2. Rudiger H, Siebert HC, Solis D, Jimenez-Barbero J, Romero A, von der Lieth CW, Diaz-Marino T, Gabius HJ. Medicinal chemistry based on the sugar code: fundamentals of lectinology and experimental strategies with lectins as targets. Curr Med Chem. 2000 Apr;7(4):389-416. Review.
3. Monsigny M, Roche AC, Sene C, Maget-Dana R, Delmotte F. Sugar-lectin interactions: how does wheat-germ agglutinin bind sialoglycoconjugates? Eur J Biochem 1980 Feb;104(1):147-53
4. Han LK, Kimura Y, Okuda H. Reduction in fat storage during chitin-chitosan treatment in mice fed a high-fat diet.Int J Obes Relat Metab Disord 1999 Feb;23(2):174-9
5. McClain DA, Alexander T, Cooksey RC, Considine RV. Hexosamines stimulate leptin production in transgenic mice. Endocrinology 2000 Jun;141(6):1999-2002
* Not lectin!
QUESTION: As a type O I am using Fucus vessiculosis (Bladderwack) and the results have been superb. Now I have convinced my husband (as I, also a medical doctor) to to follow your diet, I wish to know if he may go onto Bladderwrack too, as he has H. pylori? Your response would be appreciated.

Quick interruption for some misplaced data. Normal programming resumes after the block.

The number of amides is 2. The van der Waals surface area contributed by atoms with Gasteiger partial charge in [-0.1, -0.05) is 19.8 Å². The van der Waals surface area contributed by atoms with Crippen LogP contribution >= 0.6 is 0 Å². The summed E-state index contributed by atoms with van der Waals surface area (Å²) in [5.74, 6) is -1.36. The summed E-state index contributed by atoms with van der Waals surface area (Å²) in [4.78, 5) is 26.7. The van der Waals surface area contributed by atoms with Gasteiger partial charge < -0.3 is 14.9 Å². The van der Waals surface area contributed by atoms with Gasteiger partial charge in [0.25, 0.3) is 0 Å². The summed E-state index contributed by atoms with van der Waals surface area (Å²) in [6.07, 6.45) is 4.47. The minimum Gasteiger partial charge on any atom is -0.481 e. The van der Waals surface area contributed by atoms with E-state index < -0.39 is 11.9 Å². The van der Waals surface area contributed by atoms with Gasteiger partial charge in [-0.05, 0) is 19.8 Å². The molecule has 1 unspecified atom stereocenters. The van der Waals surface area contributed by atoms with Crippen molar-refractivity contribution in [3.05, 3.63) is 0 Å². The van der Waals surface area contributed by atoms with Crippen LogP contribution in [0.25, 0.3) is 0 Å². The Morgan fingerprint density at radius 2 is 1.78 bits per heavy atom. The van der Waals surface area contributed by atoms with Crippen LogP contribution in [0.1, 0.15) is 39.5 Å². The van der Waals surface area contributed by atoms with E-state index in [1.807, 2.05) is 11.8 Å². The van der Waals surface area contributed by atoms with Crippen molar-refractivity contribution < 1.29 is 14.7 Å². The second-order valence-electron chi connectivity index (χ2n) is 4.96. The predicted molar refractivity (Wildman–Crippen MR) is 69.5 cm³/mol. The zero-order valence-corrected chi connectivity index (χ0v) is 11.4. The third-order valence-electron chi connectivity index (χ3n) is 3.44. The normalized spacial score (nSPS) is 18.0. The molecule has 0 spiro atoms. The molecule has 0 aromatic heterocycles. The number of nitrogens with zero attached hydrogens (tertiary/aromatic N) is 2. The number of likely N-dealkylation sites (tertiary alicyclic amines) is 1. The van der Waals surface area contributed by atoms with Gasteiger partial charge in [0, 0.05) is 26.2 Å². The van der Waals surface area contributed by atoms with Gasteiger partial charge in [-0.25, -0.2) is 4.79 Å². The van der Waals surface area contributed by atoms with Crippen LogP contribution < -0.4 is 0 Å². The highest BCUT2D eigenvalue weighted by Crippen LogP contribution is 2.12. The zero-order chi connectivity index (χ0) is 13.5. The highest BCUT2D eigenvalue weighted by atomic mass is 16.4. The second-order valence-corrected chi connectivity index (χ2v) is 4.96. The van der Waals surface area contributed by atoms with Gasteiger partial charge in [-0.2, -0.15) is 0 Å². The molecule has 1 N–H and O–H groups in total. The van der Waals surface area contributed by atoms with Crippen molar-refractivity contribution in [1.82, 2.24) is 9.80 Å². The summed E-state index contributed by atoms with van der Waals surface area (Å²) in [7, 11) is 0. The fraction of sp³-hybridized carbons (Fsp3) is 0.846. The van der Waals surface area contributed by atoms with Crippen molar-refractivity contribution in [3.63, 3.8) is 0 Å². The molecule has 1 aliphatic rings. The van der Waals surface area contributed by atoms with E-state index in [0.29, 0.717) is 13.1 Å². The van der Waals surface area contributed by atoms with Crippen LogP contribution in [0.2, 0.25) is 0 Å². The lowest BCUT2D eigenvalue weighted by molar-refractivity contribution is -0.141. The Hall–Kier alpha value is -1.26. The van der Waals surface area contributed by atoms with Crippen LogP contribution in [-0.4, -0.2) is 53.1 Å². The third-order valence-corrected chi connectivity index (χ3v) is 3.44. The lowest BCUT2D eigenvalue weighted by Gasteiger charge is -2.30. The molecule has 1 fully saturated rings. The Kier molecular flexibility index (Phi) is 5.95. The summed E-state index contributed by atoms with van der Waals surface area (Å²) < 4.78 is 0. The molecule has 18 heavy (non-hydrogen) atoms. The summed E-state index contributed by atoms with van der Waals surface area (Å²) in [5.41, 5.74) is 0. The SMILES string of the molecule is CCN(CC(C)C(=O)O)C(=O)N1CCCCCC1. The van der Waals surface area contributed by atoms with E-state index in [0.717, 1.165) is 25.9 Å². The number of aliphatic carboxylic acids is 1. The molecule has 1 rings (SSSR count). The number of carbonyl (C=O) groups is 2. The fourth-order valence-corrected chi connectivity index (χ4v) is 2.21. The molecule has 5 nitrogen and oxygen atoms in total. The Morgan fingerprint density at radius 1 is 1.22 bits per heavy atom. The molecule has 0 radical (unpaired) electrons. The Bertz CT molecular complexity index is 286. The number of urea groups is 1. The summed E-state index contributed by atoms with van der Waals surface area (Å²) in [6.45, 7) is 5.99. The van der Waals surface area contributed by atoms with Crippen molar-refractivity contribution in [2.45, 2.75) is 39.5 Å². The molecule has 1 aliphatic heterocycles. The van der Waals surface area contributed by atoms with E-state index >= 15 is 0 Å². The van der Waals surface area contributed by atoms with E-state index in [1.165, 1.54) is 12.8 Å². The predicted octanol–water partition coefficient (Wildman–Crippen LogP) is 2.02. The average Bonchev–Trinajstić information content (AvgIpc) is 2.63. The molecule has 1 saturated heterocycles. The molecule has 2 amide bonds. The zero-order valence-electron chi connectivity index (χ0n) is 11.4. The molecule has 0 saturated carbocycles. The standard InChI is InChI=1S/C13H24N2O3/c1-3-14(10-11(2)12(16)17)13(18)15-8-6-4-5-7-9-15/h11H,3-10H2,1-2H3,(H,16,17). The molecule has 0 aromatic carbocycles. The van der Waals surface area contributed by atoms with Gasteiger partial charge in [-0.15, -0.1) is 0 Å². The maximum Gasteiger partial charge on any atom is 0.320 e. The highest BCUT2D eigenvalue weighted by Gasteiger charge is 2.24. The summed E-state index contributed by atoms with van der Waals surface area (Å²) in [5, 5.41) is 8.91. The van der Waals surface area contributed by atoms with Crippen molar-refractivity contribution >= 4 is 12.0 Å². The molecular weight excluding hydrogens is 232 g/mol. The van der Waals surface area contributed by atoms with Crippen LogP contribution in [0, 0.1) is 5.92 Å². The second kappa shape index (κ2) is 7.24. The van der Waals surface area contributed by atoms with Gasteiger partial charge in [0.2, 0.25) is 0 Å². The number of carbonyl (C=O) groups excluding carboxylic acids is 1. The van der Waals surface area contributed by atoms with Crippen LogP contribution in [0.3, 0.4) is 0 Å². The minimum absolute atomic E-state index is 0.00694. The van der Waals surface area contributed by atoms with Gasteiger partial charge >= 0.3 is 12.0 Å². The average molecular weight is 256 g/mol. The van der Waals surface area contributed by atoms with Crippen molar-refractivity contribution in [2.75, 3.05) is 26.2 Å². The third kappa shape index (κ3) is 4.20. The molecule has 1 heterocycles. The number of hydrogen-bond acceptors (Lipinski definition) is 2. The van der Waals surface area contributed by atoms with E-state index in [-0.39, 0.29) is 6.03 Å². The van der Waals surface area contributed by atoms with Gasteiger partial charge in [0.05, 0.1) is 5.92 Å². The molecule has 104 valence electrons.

ANSWER: In ER4YT, I've written of the utility of Fucus (Bladderwrack) in helping to keep thyroid function normal in blood type O's and discussed the potential usefulness of this plant for preventing the adherence of some unwanted microorganisms (H. pylori for example) to the cells lining the digestive tract in blood type O's.
There is actually a good reason for my deference to this plant with regards to blood type O. As you might recall form ER4YT, blood type O is characterized by the presence of a terminal fucose sugar on its antigen. Things in nature (like lectins, bacteria, Candida, etc) with a preference for or a "sweet tooth" for fucose, will always have an affinity for and a greater impact on blood type O's. Since bladderwrack is such excellent food source of fucose and fucose containing sugar chains, it can actually bind many of the more problematic blood type O lectins, bacteria, and microorganisms.